i tlie matter of the estate of J. B. Keefcr, mi In
-1 solvent debtor, the undersigned assignee of
the said estate, will sell at public auction, all
i of the estate, both real and personal, of the said
| insolvent, on Monday, the 12th day of January,
1801, at the hour of 11 a.m., on' said day, at
, the auction room ol Khoiults ,C Reed, on the
] corner of Broadway and Second Streets, Los
! Angeles city, all the right, title, interest in and
i to the estate of said insolvent, which is how
1 vested in the assignee in the following de
scribed real and personal property, to-wit:
Lots 1,8, !), 1(1, 17, 22, 24, 25, "s2, 33, 40, 41,
48. 49. 86,07, «4, 05, 08, 78, 79, block A; lots
14, 20, 44, 86, 72 and 73. block B, Ocean View
trace, M.lt. 19 p 1; lots 1 and 10(1, Keefer's
subdivision of lot 09, Ro Santa Anlia, M. R.
10, p. 42; lots 1, 11, 14, 17 and 29, Oak Grove
sub., M. R. 18. p. 100: lot 85, Oak Grove Sub.,
No. 2, M. H. 25 p 03; lot 15, bock C. Hpencc's
! add to Monrovia, M. R. 17, p. 59 lot 22, block
I H, Monrovia, M. R. 9, p. 09 and 70; lot 9, block
jD. B. St Q. SUb. of lots C and D, block 2, Mon
| rovia, M. R. 15, p. (19; lot 12, block D, Ela
I View tract, I.os Ange es city; also lot 22, block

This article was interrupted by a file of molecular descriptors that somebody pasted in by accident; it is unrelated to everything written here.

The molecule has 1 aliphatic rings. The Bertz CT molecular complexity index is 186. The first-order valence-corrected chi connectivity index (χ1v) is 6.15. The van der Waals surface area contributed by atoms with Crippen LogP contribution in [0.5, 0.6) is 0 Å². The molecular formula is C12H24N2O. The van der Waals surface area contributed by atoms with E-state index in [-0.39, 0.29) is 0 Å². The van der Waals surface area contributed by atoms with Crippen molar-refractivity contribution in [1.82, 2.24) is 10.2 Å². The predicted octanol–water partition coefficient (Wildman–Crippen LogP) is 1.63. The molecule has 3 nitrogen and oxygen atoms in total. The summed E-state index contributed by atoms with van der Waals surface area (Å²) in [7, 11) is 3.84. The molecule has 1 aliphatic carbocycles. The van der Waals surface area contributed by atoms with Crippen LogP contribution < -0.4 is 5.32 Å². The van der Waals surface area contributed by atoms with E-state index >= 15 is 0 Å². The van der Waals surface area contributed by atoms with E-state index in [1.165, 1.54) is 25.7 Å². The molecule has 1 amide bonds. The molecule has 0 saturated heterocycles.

; W, add No. 2 to Monrovia, M. R 23. p. 70
Also lots 1,2. 11, 45, 53, 57, (14 and 07 in
! block 11. Ocean View tract, town of Monrovia;
lot 22, block 11, tow n of Monrovia; lots 9to 22,
I Inclusive, 24. 25 and 85 in Onk Grove addition
, -So. 2, town of Monrovia; also lots 7 to 12, in
clusive, in block 20; lots lOto 18, inclusive, in
block 5; lots 4 to 0, inclusive, block 21, Le
Mars addition to the town of Alosta
Also, a one-fourth interest in a reservoir
located on 11-100 of an acre, bei g a part of
the east lull' of the east half of lot 7, section
ao, Rancho Azusa de Duarte.
Alsjo the following described personal prop
erty ~the same being notes given for deferred
payments on portions of the above described
personal property, to-wit:
Two notes executed by Mrs. L, W. Killlan, for